There’s a new paper from the Victoria Transportation Policy Institute looking into the price elasticity of both miles driven and fuel use. The author, Todd Litman, has done an in-depth literature survey which will be of interest to readers who liked my recent look into Jevons’ Paradox.
Jevons’ Paradox, also known as the rebound effect, states that increasing efficiency can lead to increased use of a resource, because the resource is now cheaper. I pointed out that this is only true in elastic markets, where the use of a resource is sensitive to price. In inelastic markets, it makes sense to mandate efficiency, because efficiency will not greatly increase use. In elastic markets, the best policy avenue is to increase the marginal price of usage.
One great example of this is the potential benefits of smart metering. While the early results of smart metering trials were very positive, seeming to show that average people would reduce their energy use by 10-15% when given good data, more recent and broader trials have shown that the actual effect is much smaller. The difference is that the early trials tended to be focused on particularly price-sensitive populations, such as people who had trouble paying their electricity bills who reduced their energy use for Woodstock Hydro. More recent trials have shown much lower reductions in bills because they have been serving the general populace, not just a particularly price sensitive subgroup, like the poor or people who volunteer to have smart meters installed.
Litman’s survey of price sensitivities reaches several interesting conclusions:
1) While the price sensitivity of driving is quite elastic, the price sensitivity to fuel cost is much less elastic because fuel only accounts for about a quarter of the cost of driving.
2) Price sensitivities were temporarily depressed over the last 25 years due to various demographic changes, and now seem to be rebounding. As a result, many policies meant to reduce fuel use (such as higher CAFE standards) are likely to be less effective than expected due to the rebound effect. Better policies would work to increase the marginal cost of driving without increasing the total cost. Such policies include Pay as you drive car insurance and registration.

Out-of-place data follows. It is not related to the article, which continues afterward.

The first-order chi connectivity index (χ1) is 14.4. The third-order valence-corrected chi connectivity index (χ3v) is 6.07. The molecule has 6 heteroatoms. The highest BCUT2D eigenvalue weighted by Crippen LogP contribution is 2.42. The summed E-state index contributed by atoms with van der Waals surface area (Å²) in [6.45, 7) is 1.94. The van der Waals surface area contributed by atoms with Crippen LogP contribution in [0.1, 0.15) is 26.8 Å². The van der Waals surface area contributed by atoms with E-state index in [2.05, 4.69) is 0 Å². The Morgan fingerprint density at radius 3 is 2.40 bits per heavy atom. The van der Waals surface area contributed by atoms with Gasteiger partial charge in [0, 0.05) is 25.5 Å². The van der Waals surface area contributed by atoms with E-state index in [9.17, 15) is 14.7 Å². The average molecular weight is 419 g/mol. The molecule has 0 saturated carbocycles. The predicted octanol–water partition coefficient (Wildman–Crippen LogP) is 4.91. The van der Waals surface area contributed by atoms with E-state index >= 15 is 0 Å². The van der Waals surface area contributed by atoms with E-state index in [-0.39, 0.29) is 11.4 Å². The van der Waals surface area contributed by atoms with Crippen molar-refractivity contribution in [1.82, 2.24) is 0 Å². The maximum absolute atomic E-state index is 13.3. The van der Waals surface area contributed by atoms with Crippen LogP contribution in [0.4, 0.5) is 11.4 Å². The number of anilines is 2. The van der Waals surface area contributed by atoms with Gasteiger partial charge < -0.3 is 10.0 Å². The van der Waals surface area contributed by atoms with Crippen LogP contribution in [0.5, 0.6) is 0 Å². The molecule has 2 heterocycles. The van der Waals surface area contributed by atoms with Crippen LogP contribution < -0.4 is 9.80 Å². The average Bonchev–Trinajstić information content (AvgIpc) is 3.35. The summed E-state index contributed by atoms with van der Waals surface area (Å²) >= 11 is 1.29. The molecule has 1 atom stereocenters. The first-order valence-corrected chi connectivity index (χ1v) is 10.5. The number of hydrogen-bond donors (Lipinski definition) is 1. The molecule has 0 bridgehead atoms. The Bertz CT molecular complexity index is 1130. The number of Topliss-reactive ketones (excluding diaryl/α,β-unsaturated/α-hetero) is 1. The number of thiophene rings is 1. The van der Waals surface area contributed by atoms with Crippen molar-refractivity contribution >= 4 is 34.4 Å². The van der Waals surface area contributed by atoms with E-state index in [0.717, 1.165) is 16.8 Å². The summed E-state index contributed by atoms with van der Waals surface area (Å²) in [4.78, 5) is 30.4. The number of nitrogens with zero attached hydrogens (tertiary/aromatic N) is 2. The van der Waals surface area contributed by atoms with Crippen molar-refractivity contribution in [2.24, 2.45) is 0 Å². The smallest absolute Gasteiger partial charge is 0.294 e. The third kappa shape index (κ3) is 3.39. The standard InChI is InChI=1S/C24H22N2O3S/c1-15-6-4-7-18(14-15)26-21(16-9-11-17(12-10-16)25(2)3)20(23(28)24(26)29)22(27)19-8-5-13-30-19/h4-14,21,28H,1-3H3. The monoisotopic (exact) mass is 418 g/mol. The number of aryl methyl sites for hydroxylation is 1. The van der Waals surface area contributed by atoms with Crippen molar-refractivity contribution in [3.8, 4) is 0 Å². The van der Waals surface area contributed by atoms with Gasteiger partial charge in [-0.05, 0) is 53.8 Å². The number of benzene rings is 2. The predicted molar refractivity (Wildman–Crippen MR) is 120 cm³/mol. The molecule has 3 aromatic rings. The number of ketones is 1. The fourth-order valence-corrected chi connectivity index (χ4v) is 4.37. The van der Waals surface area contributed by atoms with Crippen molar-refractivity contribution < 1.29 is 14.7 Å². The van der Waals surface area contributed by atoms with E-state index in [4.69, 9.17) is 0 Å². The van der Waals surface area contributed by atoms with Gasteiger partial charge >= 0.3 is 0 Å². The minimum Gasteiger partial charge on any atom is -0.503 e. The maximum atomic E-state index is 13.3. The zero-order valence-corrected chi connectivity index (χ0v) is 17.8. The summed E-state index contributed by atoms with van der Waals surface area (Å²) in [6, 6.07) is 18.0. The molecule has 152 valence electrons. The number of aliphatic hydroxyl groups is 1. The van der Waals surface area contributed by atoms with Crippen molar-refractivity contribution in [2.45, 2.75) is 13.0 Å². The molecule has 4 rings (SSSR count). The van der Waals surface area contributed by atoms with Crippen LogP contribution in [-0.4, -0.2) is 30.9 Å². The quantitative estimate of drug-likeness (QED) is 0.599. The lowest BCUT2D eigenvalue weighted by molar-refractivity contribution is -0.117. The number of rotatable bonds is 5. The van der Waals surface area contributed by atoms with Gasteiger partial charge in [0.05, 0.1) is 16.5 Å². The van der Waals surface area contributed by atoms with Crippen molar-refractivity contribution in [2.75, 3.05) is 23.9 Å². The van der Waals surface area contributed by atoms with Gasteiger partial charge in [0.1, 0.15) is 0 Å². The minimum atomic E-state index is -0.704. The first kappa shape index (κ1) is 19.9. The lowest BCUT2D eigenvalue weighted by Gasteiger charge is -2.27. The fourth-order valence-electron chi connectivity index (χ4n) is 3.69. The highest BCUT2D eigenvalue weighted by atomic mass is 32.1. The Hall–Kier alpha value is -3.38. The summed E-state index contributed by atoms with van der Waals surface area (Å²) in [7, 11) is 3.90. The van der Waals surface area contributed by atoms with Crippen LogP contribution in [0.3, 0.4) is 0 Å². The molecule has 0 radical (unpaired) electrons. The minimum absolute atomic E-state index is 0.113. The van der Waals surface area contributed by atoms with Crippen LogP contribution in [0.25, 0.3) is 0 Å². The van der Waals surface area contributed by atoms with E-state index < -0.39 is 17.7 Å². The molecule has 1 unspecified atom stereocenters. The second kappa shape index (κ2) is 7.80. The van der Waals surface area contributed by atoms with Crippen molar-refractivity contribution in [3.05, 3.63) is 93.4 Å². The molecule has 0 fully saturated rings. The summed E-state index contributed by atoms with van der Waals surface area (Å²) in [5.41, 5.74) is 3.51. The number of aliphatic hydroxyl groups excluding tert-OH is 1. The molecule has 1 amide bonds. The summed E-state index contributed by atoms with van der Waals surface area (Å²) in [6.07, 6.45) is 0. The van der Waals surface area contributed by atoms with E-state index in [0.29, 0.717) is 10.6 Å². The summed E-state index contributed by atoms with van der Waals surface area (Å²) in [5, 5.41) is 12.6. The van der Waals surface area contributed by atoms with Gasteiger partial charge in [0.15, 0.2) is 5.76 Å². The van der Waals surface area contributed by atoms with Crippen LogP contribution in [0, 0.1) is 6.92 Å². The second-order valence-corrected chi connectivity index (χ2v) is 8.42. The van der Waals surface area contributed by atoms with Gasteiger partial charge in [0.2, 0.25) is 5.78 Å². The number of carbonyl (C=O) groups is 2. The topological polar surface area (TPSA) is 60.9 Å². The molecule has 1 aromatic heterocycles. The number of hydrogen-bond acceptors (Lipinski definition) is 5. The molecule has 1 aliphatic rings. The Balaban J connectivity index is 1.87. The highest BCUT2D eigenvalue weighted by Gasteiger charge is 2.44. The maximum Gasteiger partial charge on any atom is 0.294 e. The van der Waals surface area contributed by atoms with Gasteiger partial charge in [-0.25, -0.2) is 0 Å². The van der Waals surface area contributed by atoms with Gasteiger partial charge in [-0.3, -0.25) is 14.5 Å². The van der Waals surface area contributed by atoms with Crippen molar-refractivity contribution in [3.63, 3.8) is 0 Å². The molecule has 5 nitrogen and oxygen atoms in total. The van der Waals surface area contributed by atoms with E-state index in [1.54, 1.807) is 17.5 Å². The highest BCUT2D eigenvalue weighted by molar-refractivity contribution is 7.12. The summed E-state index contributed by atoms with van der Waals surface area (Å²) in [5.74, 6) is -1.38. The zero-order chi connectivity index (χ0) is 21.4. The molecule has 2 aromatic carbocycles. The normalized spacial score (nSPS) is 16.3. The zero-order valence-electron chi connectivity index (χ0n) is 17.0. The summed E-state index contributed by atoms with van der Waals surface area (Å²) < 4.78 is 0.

There’s much more. I highly recommend it or anyone interested in policies to reduce our dependence on foreign oil. Blurb follows:
Changing Vehicle Travel Price Sensitivities, The Rebounding Rebound Effect (www.vtpi.org/VMT_Elasticities.pdf ).
There is growing interest in various transportation pricing reforms to help reduce traffic congestion, accidents, energy consumption and pollution emissions. Their effectiveness is affected by the price sensitivity of transport, that is, the degree that travelers respond to price changes, measured as elasticities (the percentage change in vehicle travel caused by a percentage change in price). Lower elasticities (price changes have relatively little impact on vehicle travel) imply that pricing reforms are not very effective at achieving objectives; that higher prices significantly harm consumers; and rebound effects (additional vehicle travel that results from increased fuel efficiency) are small so strategies such as fuel economy mandates are relatively effective at conserving fuel and reducing emissions. Higher elasticities imply that price reforms are relatively effective, consumers are able to reduce vehicle travel, and rebound effects are relatively large. Some studies found that price elasticities declined during the last quarter of the Twentieth Century, but recent evidence described indicates that transport is becoming more price sensitive. This report discusses the concepts of price elasticities and rebound effects, reviews information on vehicle travel and fuel price elasticities, examines evidence of changes in price elasticity values, and discusses policy implications.